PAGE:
But they formed communities; found joy in the bars the police raided, even if their name would be listed in the paper the next day. They used to do that, too: publish the names of queer people caught in raids. Just to make sure everyone knew. To make sure they were fired, evicted. To make sure they were terrified.
McCarthy didn’t just go after communists. He also went after queer people, convinced they could be easily blackmailed into giving up state secrets. For a while, if you worked at State, you introduced yourself with your name, your job, your wife, and how many kids you had. Didn’t want anyone to think you were queer, after all.
In Texas last year, in a small town outside Dallas, a new principal was hired. One of the first things he did was make all teachers remove pride flags and stickers that said “safe space” with rainbows. Then he put the two openly queer teachers on probation.
I was a camp counselor once, at the same camp where I had attended myself. I came out at fourteen, so everyone knew when I went from camper to counselor at seventeen and my old counselor became my boss. She took me aside. “You know not to talk to the kids about anything inappropriate, right?” she said. I knew what she meant. I don’t remember what I said. I think it was something like “What do you think I’m going to say?” She said that they didn’t need to know I was gay. I said I didn’t think it would come up. The kids I was in charge of were five. I didn’t have a boyfriend at camp they’d spot me kissing. I said, “I won’t lie if I’m asked.” She said, “Okay. Sorry about this, my boss made me do it.”
Once, one of my campers asked me if I was married. I laughed and said I was too young. But then, during Pride week, I wore rainbows every day. Another camper said to me, “Why do you wear rainbows so much?” Before I could answer, my boss answered for me. “He just really loves them.”
That summer, another camper—13—came out. He wore rainbows, too. He nodded at me when we passed, but we never spoke. Things would get better, I told myself. And then, for years, they did. In college, I took queer literature and history classes. In the world, gay rights became more and more important. Same-sex marriage was legalized, and most of America was in favor of it. Trans people started getting easier access to hormones, and figuring themselves out sooner. The Pride parades got bigger, louder. It wasn’t perfect, I knew we were still a long way from that, but if I were a counselor again, and I wore rainbows, I thought that the kids wouldn’t even ask me why. They’d just know.
That’s what history does, right? It moves forward. It’s left in the past.
In Florida, a group that started in Brevard County has been instrumental to the creation and passing of the new Don’t Say Gay law. My in-laws recently moved to Brevard County. My husband and I visited them, months after I’d seen the video. By then more book bannings had been proposed or taken effect: in Texas, Washington state, even in Yorktown, outside NYC.
We barely went out in Florida, because of Covid. But when we did, I couldn’t help but look around, wondering if anyone I saw was involved in that group. How many of them had smiled at us or nodded a polite hello and then went to a school board meeting to insist that gay kids should not exist?
I told my in-laws not to mention to any new neighbors who I was or what I did—for their safety, at least socially. I wondered if I needed to wear a disguise, if author photos were passed around the neighborhood, hung on the targets at local shooting ranges. “Lev Rosen is a pedophile. He writes those books for queer kids. A priest said so.”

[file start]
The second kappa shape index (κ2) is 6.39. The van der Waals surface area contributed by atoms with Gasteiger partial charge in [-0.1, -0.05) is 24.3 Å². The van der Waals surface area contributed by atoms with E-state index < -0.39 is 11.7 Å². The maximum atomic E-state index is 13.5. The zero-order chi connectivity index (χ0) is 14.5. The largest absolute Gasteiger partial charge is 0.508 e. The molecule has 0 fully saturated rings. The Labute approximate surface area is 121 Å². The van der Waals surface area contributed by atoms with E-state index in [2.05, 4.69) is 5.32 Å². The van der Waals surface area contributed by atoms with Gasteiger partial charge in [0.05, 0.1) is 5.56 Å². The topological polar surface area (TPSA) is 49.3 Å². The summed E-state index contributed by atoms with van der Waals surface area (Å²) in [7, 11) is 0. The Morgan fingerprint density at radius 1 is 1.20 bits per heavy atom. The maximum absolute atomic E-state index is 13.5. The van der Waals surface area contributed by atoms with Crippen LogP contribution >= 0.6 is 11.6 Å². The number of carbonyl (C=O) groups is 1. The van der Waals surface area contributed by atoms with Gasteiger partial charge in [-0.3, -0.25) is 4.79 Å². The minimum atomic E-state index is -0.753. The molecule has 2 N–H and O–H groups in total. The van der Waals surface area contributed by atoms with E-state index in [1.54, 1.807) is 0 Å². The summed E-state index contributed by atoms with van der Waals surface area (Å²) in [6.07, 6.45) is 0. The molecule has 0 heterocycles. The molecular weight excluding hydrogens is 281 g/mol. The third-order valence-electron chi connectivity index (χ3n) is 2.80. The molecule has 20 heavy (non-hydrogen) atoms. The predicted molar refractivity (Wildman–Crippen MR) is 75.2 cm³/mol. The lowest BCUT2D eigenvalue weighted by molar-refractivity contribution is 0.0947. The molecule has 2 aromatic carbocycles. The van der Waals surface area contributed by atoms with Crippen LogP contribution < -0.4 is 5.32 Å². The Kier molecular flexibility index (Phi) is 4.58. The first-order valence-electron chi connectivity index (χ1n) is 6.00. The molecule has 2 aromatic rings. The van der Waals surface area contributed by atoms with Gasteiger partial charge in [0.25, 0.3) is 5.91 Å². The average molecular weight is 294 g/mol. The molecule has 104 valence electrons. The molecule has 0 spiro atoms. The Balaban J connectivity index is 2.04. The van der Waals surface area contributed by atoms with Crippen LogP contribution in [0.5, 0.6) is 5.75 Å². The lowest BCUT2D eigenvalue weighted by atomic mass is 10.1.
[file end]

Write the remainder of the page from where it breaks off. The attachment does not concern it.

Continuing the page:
There’s a phrase you may have heard: Be Queer, Do Crimes. People misinterpret it sometimes, saying it’s about criminal behavior, or about being righteously disobedient. I don’t mind that version, but there’s an older, deeper meaning—Being queer is the SAME as doing crimes. These laws—saying we’re pedophiles, groomers—that’s what they’re trying to do again. Criminalize our existence. History can move forward, but it’s also doomed to repeat. That’s classic noir.They’re trying to make these kids scared, paranoid. Paranoia isn’t a fun way to live, but it’s an even less fun way to grow up.
I’ve dealt with all this before. But the kids today haven’t. This is the first time they’re seeing teachers fired for being queer, hearing politicians call them pedophiles, being told they can’t talk about who they are, they can’t even put up rainbows. They’re trying to make these kids scared, paranoid. Paranoia isn’t a fun way to live, but it’s an even less fun way to grow up.
I want things better for these kids. I don’t want repetition. Isn’t that what every generation wants for the one after it? For things to be better? Some of these kids, and some adults too, will see these bans, watch books and teachers disappear, and they’ll try to make themselves disappear too, in whatever way they can.
But some won’t.
In Texas, after the queer teachers were put on leave, the students staged a walkout, thousands of them. In Florida, students in multiple schools protested: chanting, yelling outside their classrooms. There are videos of these, too. No calm measured voices. And so many rainbows—flags as capes, pins on clothes and bags, stickers on faces. Every kid there knows what those rainbows mean. I watched the rolling waves of teenagers filled with fury and love, demanding they be seen as more than criminals, that they get to learn their own history or the history of their peers, that they get to say who they are and be unafraid.
The teenagers in the videos are living in a noir, but fighting to exist in another genre. The folks making these laws, hurting these kids—they want you to be the city council nodding at the calm words of a priest: to agree by your silence that our existence is a crime, to trap queer people in their own terrifying history, pushed into the shadows.
The old crimes are the new crimes. But as with any good noir, things aren’t always how they seem—because there are no crimes here. Just history, repeating over and over until we finally break free of it.
Lev AC Rosen’s Lavender House is available via Forge Books.